I successfully made the whole world know where I was hours later. It was about 5:00am of July 16 and they had interrogated for several hours, so the police were quite tired. The police sitting opposite me felt asleep and the other one sitting behind me played games on computer so engrossed that he was unable to pay attention on me. I quickly and quietly took my phone and sent messages announcing that I had been arrested by Mawei police to Twitter in English via a twitter’s mobile web interface ( The messages were quickly translated back to Chinese by a Chinese user dupola and crazily retweeted by other users, and this drive also attracted international attention. With a certain popularity in Chinese blogger sphere and Twitter, the news that I was detained was quickly spread to everywhere on the Internet. Interestingly, I also had enough time to read paragraphs of an e-book with my phone until a police realized that the phone was in my hands. He grabbed the phone from my hands, but it was useless, too late.

This man was obviously quite lucky, but without the internet we wouldn’t know that this happens regularly. And now, various Human Rights groups do put pressure on governments to allow for internet freedom of speech. And thus, the internet, making us more aware of what’s happening in the world, also allows for the spread of neoliberal values.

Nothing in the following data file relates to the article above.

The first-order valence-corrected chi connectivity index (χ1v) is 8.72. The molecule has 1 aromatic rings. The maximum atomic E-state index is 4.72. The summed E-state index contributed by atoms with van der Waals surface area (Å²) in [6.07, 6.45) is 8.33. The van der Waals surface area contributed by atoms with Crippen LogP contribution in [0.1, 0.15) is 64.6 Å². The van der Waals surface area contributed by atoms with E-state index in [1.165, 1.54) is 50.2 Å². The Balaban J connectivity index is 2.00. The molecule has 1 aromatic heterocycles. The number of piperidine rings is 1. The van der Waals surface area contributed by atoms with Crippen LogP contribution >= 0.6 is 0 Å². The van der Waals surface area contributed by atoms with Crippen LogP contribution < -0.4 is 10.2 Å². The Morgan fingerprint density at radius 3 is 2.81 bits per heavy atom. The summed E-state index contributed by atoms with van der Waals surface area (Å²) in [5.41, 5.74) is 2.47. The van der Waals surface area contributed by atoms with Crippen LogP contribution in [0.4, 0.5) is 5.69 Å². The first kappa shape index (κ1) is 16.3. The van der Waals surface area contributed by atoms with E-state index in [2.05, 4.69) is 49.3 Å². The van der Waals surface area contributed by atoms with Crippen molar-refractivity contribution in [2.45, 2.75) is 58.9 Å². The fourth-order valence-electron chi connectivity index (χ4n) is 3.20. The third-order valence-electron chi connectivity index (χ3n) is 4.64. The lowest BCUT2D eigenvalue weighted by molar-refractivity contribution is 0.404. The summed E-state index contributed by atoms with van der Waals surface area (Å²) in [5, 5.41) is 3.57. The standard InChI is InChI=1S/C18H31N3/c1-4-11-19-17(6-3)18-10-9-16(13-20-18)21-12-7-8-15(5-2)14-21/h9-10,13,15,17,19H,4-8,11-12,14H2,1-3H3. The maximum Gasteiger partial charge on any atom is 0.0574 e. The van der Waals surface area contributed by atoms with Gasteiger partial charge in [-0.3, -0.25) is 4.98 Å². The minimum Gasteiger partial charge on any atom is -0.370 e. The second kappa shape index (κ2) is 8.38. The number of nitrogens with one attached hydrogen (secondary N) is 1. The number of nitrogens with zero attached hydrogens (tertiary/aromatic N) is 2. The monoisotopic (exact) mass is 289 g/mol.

The Clean Feed
Some governments are scrutinising the internet and suggest that censoring certain content is a good idea, to act within the public safety. Australia currently provides an excellent example of this, as the Labor government suggested that filtering internet content would be a good thing. The idea is that websites which cannot be classified under Australian regulations (so, anything with content more ‘offensve’ than an R18+ rating) would be banned completely, as is the case in Australia for media such as movies, television and video games. The aim of it is to stop online exploitation of children such as child pornography, though the logistics of how the government intends to do this is quite unclear. As the ‘No Clean Feed’ website states: